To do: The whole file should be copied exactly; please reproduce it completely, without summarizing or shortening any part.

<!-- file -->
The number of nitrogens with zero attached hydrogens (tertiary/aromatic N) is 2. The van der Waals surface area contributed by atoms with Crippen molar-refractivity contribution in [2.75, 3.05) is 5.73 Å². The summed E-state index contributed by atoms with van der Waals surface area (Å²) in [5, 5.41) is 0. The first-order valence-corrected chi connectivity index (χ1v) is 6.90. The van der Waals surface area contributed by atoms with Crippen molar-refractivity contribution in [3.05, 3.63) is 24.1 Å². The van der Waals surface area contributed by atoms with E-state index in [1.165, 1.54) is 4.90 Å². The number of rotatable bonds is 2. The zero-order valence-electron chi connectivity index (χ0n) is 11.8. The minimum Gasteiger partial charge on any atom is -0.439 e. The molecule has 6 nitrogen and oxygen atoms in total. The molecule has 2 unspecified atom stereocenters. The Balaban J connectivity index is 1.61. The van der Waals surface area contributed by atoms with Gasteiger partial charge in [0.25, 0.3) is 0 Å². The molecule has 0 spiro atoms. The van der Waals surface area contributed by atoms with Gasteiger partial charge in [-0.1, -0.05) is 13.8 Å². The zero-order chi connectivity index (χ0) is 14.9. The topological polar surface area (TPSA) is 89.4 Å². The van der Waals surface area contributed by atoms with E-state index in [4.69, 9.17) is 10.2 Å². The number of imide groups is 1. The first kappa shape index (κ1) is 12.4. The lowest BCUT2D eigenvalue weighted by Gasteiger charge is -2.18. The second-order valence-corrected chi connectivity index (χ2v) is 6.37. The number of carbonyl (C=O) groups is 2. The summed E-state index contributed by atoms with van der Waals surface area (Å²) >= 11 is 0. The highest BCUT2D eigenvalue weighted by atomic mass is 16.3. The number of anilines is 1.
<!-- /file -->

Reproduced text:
The number of nitrogens with zero attached hydrogens (tertiary/aromatic N) is 2. The van der Waals surface area contributed by atoms with Crippen molar-refractivity contribution in [2.75, 3.05) is 5.73 Å². The summed E-state index contributed by atoms with van der Waals surface area (Å²) in [5, 5.41) is 0. The first-order valence-corrected chi connectivity index (χ1v) is 6.90. The van der Waals surface area contributed by atoms with Crippen molar-refractivity contribution in [3.05, 3.63) is 24.1 Å². The van der Waals surface area contributed by atoms with E-state index in [1.165, 1.54) is 4.90 Å². The number of rotatable bonds is 2. The zero-order valence-electron chi connectivity index (χ0n) is 11.8. The minimum Gasteiger partial charge on any atom is -0.439 e. The molecule has 6 nitrogen and oxygen atoms in total. The molecule has 2 unspecified atom stereocenters. The Balaban J connectivity index is 1.61. The van der Waals surface area contributed by atoms with Gasteiger partial charge in [0.25, 0.3) is 0 Å². The molecule has 0 spiro atoms. The van der Waals surface area contributed by atoms with Gasteiger partial charge in [-0.1, -0.05) is 13.8 Å². The zero-order chi connectivity index (χ0) is 14.9. The topological polar surface area (TPSA) is 89.4 Å². The van der Waals surface area contributed by atoms with E-state index in [4.69, 9.17) is 10.2 Å². The number of imide groups is 1. The first kappa shape index (κ1) is 12.4. The lowest BCUT2D eigenvalue weighted by Gasteiger charge is -2.18. The second-order valence-corrected chi connectivity index (χ2v) is 6.37. The number of carbonyl (C=O) groups is 2. The summed E-state index contributed by atoms with van der Waals surface area (Å²) >= 11 is 0. The highest BCUT2D eigenvalue weighted by atomic mass is 16.3. The number of anilines is 1.